Predicting infectious SARS-CoV-2 from diagnostic samples

Testing often helps inform clinical decisions and public health policy. This has certainly been the case with SARS-CoV-2/COVID-19. It is essential to understand the limitations of different kinds of tests, particularly as they relate to whether cases would be considered infectious or not.

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Sometimes chasing laziness results in good research. Maybe it is more accurate to say expert driven resource utilization guides good research. Cadham Provincial Laboratory is the public health laboratory in Manitoba, Canada. We are responsible for the vast majority of viral testing in the province and have extensive experience in molecular testing for seasonal respiratory viruses such as influenza and RSV. SARS-CoV-2 caught us. We thought we were prepared but like virtually all other labs across Canada and the US, we underestimated the volume of tests coming our way. At first, the medical laboratory technologists kept saying “give us our juice and we’ll keep testing!” but volumes didn’t slow down, our colleagues were burning out, and we had to find new and innovative ways to continue to provide testing and report out timely and meaningful results.

Samples arriving at Cadham Provincial Laboratory the week after the first case of COVID-19 was detected in Manitoba. Each bin holds around 100 respiratory samples for SARS-CoV-2/COVID-19 testing. That day the Virus Detection staff had already processed the first batch. This was the 2nd of 3 and it was only late morning. Note the horrified expression on the technologist’s face in the upper left corner.

When we were reviewing infection control guidelines on when to release COVID-19 patients from isolation, one of the criteria was to perform two SARS-CoV-2 RT-PCR tests at 14 days of symptoms at least 48 hours apart. If these tests were negative, patients could be released from isolation. Our first thought was, “well that’s stupid”. In our experience, molecular detection of respiratory viruses continues not uncommonly for 3-4 weeks from symptom onset and sometimes up to 6-8 weeks, particularly in critically ill patients and the immunocompromised. We also knew that molecular detection does not equate with infectivity. Respiratory viruses typically do not grow in cell culture beyond a week or so even when they continue to be detected by molecular methods. Further, we knew that cycle threshold (Ct) increased over the course of illness. Our goal became to determine if symptom onset to test and RT-PCR Ct value could be used to predict whether someone with COVID-19 had infectious SARS-CoV-2 instead of a nucleic acid remnant. We are quite fortunate in Manitoba. We are closely linked, including through the University of Manitoba, with the Canadian National Microbiology Laboratory. They have state of the art facilities and experience growing SARS-CoV in a Vero cell culture system that would translate well to SARS-CoV-2. We had everything we needed!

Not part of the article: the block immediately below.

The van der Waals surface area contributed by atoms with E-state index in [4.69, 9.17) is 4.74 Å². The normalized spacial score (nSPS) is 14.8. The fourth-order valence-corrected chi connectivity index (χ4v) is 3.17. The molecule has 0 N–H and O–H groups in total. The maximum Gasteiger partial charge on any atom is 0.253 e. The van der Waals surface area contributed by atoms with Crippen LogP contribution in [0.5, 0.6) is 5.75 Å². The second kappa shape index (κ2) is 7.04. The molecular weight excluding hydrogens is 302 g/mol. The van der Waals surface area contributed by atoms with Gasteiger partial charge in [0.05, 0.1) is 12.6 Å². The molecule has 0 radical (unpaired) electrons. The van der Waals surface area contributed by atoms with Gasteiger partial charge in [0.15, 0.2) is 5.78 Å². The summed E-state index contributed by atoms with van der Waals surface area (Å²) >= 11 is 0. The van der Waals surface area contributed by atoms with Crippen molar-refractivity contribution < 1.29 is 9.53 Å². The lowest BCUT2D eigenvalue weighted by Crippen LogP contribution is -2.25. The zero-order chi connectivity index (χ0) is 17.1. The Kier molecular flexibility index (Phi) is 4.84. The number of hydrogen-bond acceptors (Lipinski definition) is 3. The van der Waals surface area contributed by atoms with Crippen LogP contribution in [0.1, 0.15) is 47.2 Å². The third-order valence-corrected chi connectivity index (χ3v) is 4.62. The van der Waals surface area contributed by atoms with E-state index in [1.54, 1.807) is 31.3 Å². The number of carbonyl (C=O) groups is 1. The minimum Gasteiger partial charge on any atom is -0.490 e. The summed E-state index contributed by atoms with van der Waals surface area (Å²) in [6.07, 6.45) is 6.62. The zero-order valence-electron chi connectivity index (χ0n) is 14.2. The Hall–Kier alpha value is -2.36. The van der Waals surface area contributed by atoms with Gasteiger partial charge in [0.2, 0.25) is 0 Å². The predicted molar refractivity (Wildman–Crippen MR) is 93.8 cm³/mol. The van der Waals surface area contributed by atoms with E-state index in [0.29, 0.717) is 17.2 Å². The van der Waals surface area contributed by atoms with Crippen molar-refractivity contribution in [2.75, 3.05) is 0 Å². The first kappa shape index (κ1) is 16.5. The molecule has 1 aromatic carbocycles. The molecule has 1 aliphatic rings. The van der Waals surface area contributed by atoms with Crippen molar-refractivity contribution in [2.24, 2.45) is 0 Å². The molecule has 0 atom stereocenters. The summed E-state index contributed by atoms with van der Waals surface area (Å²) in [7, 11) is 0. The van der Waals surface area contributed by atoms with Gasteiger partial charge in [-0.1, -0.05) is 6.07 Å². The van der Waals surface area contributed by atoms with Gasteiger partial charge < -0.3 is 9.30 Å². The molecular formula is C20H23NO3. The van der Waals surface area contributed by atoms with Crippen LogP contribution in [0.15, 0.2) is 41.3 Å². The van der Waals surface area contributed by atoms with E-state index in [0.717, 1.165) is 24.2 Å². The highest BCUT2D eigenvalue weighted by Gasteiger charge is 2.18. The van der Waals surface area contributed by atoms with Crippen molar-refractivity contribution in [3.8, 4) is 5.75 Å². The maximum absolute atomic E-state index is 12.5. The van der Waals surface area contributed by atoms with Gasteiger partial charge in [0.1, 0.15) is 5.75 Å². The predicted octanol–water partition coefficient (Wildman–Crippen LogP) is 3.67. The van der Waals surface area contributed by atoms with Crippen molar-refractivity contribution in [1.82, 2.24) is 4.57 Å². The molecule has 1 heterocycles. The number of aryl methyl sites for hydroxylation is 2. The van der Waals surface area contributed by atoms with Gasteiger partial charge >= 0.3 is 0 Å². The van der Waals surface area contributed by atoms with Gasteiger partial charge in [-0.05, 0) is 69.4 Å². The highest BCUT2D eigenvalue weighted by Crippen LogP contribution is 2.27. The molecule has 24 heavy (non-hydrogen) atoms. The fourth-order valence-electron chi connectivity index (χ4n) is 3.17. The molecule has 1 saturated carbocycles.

We found that Ct values >24 and having symptoms for 8 days or more were both associated with a lack of infectivity in cell culture ( The higher the Ct value and the longer the duration of symptoms, the less infectious samples became. What does that mean? First, cell cultures aren’t people but they do predict infectious virus far better than molecular techniques. Fortunately, our colleagues around the world have very similar results. This allows us to be more confident in saying that people can come out of isolation at 10-14 days of symptoms. Testing to end isolation probably is not necessary and we can save supplies for more important screening and surveillance.

 Of course, who doesn’t like to avoid unnecessary work? If our research helps others do just that and save some resources in the process, we have done our job.

Go to the profile of Jared Bullard

Jared Bullard

Associate Professor, Departments of Pediatrics & Child Health and Medical Microbiology & Infectious Diseases, University of Manitoba

I am the Associate Medical Director of Cadham Provincial Laboratory in Winnipeg, Manitoba, Canada with training in Paediatric Infectious Diseases and Medical Microbiology. My research is centred around molecular virological testing both clinically and in public health and testing/surveillance patterns. I am also interested in sexually transmitted and blood-borne infections, particularly HIV and syphilis.

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